Two sets of emergency meetings were scheduled to try to defuse the growing violence in the West Bank, Gaza, and Arab towns in Israel. Prime Minister Barak and Palestinian Authority President Arafat planned to talk with Secretary of State Albright today in Paris, then with Egyptian President Hosni Mubarak in Cairo tomorrow after a cease-fire lasted less than four hours. In five days of clashes, at least 51 people have been killed and another 1,400 wounded. (Stories, pages 2, 4.)
The use of force was threatened by embattled Yugoslav President Slobodan Milosevic against his political opponents and independent news outlets as a wave of protests across the country entered its second day. Government-ordered power blackouts were imposed in cities under the control of opposition parties, but striking coal miners refused an appeal by the Army to return to work. Milosevic continued to insist on a runoff election Sunday against opposition leader Vojislav Kostunica. (Stories, pages 1, 7.)
Widely publicized tours of secret Irish Republican Army weapons caches by two international inspectors last June exposed them only to outmoded arms of little remaining use to the movement, security sources told The Times (London). The report said ex-Finnish President Martti Ahtisaari and South African politician Cyril Rama-phosa were shown little or no vital weaponry, took no inventory of what they saw, and that the old arms are certain to have been replaced by now. At the time, the inspections were seen as a confidence-building move in a bitter dispute over the pace and scope of IRA disarmament, a key obstacle to permanent peace in Northern Ireland. (Related opinion, page 11.)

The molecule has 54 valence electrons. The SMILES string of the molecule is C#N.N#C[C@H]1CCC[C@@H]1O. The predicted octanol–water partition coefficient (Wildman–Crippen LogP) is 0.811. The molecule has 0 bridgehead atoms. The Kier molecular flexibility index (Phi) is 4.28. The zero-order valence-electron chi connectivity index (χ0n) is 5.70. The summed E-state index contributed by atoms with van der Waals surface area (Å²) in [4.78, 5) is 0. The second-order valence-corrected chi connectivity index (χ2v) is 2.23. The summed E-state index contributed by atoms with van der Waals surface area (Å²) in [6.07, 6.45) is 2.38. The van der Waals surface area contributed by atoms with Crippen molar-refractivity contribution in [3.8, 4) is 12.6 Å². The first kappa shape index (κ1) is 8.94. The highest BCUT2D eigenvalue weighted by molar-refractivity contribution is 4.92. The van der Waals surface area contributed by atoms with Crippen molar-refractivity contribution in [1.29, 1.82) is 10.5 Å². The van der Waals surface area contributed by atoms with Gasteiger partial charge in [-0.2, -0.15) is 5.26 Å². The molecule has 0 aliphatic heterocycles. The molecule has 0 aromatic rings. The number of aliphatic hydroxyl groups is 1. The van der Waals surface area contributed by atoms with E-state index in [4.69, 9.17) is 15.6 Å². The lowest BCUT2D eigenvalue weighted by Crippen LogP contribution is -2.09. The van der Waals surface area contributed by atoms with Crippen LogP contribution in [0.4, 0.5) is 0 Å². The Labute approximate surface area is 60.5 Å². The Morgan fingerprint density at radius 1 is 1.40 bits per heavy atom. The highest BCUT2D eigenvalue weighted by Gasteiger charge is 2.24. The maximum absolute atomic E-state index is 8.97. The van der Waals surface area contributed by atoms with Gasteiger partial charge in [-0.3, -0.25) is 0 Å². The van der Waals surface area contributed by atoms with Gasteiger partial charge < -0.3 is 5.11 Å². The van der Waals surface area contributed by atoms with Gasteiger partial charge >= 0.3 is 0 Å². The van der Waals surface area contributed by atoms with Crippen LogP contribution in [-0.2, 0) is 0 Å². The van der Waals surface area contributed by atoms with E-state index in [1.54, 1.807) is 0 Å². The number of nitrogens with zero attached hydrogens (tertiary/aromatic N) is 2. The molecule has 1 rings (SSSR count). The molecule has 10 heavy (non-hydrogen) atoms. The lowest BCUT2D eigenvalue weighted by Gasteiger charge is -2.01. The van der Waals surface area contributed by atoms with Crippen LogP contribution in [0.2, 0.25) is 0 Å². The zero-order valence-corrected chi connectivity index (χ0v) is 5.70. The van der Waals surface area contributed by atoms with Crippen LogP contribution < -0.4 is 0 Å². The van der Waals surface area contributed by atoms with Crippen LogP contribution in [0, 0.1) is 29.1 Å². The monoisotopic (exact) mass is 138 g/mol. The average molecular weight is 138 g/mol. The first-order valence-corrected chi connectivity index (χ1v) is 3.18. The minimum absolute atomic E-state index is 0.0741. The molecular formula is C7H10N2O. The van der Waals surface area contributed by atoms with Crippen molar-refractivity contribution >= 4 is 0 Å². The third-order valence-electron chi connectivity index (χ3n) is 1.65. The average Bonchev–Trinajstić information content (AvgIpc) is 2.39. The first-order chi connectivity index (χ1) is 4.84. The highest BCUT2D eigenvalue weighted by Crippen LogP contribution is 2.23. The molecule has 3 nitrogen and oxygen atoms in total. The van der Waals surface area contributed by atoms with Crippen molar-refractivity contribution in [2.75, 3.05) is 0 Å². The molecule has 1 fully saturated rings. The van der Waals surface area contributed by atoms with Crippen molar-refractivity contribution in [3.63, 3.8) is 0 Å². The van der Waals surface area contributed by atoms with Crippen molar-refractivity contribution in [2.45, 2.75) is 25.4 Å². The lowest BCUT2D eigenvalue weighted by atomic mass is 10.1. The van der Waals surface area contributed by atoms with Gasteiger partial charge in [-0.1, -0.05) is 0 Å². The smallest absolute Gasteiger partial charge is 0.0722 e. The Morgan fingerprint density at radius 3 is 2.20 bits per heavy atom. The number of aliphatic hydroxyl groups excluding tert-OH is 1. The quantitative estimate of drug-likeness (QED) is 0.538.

A "staring game" was developing across the Iraq-Kuwait border as busloads of Bedouin arrived, ratcheting tensions up another notch. Kuwait rushed police to the boundary and placed them on alert. Western observers said the Bedouin, or stateless Arabs, did not appear armed but could - on orders from the Iraqi government - try to sweep across the border, claiming Kuwait as their rightful home. Kuwait's Bedouin population fell by more than half following the 1991 Gulf war.
A mostly serious mood prevailed as Germans observed their 10th anniversary of reunification. But despite tributes by visiting foreign leaders, critics called the 1990 union between the prosperous West and formerly communist East a merger of unequals, since unemployment in the latter remains twice the national average and wages are 15 percent lower.
The youngest son of ex-President Suharto admitted guilt in a corruption case and appealed to the Indonesian government for a pardon to avoid time in prison. Hutomo (Tommy) Mandala Putra remained free, pending a decision by current chief of state Abdurrahman Wahid. He is the first member of the Suharto family to be convicted.
For the first time in 20 years as President of Zimbabwe, Robert Mugabe agreed to debate on his political future by his own political party. The discussions, to take place at a special December meeting of the ZANU(PF), are a sign, political observers said, of deep discontent among its members over his handling of such crises as economic decline and the seizures of white-owned farms by black squatters. In 1998, Mugabe fired a ZANU(PF) member for openly challenging his rule.
(c) Copyright 2000. The Christian Science Publishing Society